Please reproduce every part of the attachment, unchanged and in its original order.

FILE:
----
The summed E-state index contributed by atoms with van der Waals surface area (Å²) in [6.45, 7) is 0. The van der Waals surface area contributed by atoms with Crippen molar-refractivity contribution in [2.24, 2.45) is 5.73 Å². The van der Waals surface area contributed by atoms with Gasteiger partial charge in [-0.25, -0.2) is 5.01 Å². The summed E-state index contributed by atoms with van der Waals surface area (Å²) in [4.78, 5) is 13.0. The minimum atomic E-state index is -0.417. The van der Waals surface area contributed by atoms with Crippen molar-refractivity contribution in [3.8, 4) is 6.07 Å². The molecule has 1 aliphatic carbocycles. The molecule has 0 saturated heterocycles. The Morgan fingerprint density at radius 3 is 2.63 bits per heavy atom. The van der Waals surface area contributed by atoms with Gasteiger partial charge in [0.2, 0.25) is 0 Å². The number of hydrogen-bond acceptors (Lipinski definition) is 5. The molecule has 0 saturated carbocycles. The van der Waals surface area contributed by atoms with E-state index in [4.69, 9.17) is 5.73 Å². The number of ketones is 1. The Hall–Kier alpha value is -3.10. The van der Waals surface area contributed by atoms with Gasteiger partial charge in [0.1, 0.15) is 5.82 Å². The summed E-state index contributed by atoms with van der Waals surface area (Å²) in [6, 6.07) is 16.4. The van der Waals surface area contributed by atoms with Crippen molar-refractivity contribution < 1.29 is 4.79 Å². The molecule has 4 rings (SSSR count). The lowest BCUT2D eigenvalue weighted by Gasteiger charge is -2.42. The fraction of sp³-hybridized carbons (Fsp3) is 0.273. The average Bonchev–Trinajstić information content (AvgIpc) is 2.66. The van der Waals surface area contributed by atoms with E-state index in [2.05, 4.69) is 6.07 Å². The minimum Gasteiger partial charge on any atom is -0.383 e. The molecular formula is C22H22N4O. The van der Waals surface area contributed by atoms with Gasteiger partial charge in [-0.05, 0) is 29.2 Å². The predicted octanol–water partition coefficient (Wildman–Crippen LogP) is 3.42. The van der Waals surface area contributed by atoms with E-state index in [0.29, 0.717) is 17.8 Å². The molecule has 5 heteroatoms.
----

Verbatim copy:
The summed E-state index contributed by atoms with van der Waals surface area (Å²) in [6.45, 7) is 0. The van der Waals surface area contributed by atoms with Crippen molar-refractivity contribution in [2.24, 2.45) is 5.73 Å². The van der Waals surface area contributed by atoms with Gasteiger partial charge in [-0.25, -0.2) is 5.01 Å². The summed E-state index contributed by atoms with van der Waals surface area (Å²) in [4.78, 5) is 13.0. The minimum atomic E-state index is -0.417. The van der Waals surface area contributed by atoms with Crippen molar-refractivity contribution in [3.8, 4) is 6.07 Å². The molecule has 1 aliphatic carbocycles. The molecule has 0 saturated heterocycles. The Morgan fingerprint density at radius 3 is 2.63 bits per heavy atom. The van der Waals surface area contributed by atoms with Gasteiger partial charge in [0.2, 0.25) is 0 Å². The number of hydrogen-bond acceptors (Lipinski definition) is 5. The molecule has 0 saturated carbocycles. The van der Waals surface area contributed by atoms with E-state index in [4.69, 9.17) is 5.73 Å². The number of ketones is 1. The Hall–Kier alpha value is -3.10. The van der Waals surface area contributed by atoms with Gasteiger partial charge in [0.1, 0.15) is 5.82 Å². The summed E-state index contributed by atoms with van der Waals surface area (Å²) in [6, 6.07) is 16.4. The van der Waals surface area contributed by atoms with Crippen molar-refractivity contribution < 1.29 is 4.79 Å². The molecule has 4 rings (SSSR count). The lowest BCUT2D eigenvalue weighted by Gasteiger charge is -2.42. The fraction of sp³-hybridized carbons (Fsp3) is 0.273. The average Bonchev–Trinajstić information content (AvgIpc) is 2.66. The van der Waals surface area contributed by atoms with E-state index in [2.05, 4.69) is 6.07 Å². The minimum Gasteiger partial charge on any atom is -0.383 e. The molecular formula is C22H22N4O. The van der Waals surface area contributed by atoms with Gasteiger partial charge in [-0.05, 0) is 29.2 Å². The predicted octanol–water partition coefficient (Wildman–Crippen LogP) is 3.42. The van der Waals surface area contributed by atoms with E-state index in [0.29, 0.717) is 17.8 Å². The molecule has 5 heteroatoms.